Plugging away at a manuscript is very much like building a skyscraper.
You need first to devise a comprehensive plan if you ever hope the building to stand straight and beautiful upon completion. Hell, you need to plot out even how to get the materials to the top of the structure if you even hope to reach that phase of construction without it all crashing down on top of you, crushing your cute little yellow hard-hat.
Once the blueprints are in order, the skeleton - or outline - must be as firm as you can possibly make it. You need beams to guide the progress and a solid foundation on which to build your rock.
After that comes the most ardouous work of the whole project - laying one brick (or word) at a time. You need to use the best mortar you can find to hold the ideas together, leaving no holes for the harsh winds of criticism (the worst being your own) to blow through, weakening the structure from the inside out.
After the immense, long toil of building the walls, the last touches have to be put in place. The artful facades. The glimmering windows. The well-groomed shrubs inviting potential renters and businesses. This to me is the editing process, plugging in the beautiful while covering or removing the once-functional now-defunct parts that seemed so essential during building but now seem to hinder rather than improve.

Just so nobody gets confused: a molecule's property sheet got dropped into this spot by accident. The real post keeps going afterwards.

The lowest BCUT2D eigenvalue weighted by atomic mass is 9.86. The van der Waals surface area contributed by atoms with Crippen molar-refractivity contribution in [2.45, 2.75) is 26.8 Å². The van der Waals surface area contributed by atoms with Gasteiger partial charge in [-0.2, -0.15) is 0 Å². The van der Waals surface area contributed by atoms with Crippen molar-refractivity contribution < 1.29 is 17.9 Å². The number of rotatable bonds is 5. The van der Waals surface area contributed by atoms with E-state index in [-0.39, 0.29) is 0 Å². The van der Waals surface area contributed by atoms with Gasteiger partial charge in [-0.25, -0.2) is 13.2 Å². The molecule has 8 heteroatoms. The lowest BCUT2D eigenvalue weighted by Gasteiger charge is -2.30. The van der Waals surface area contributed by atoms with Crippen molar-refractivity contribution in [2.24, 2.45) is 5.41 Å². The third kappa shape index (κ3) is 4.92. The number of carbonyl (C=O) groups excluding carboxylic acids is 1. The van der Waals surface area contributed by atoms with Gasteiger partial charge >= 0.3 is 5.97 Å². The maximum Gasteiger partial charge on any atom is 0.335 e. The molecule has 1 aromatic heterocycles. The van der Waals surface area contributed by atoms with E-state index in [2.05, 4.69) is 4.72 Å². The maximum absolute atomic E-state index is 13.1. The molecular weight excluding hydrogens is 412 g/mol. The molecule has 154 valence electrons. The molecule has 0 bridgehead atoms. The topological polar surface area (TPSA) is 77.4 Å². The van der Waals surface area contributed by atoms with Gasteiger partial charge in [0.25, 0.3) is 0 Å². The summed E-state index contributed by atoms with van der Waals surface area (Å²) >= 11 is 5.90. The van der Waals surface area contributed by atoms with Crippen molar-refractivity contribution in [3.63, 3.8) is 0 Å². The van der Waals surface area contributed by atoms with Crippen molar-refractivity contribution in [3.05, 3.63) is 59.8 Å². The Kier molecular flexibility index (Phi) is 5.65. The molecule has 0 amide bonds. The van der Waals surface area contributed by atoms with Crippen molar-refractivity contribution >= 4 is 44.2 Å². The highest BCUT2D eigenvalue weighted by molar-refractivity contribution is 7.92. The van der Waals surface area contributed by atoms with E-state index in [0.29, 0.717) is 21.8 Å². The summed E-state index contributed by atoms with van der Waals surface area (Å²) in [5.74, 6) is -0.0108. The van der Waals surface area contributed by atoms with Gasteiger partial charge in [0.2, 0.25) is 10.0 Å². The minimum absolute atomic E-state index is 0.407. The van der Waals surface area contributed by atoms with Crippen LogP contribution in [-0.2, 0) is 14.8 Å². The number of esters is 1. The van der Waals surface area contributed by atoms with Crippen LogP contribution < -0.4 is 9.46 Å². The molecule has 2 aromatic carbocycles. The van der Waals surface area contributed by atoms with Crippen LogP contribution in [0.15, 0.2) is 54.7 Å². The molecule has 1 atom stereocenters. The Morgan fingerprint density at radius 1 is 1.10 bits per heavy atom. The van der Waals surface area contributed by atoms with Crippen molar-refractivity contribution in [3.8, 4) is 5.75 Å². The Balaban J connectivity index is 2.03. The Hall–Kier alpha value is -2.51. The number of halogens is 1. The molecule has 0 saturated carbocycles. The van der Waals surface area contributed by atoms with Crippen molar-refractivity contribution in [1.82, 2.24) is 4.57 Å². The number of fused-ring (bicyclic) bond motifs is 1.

Once the masterpiece of modern creative engineering is complete, what some call the most difficult phase of all begins - the showroom. The distribution of pamphlets drawing tenants to your building, if you can even find a company to support your best efforts.
Remember, even if your search for renters is long and hard, the building is complete. All you need now is to find the right clients to inhabit that which you've created - don't despair if it takes time - you've already done more than most could ever hope to accomplish.
Keep heart - even if you're the only one in the entire place, you get the penthouse suite - at least for the time being.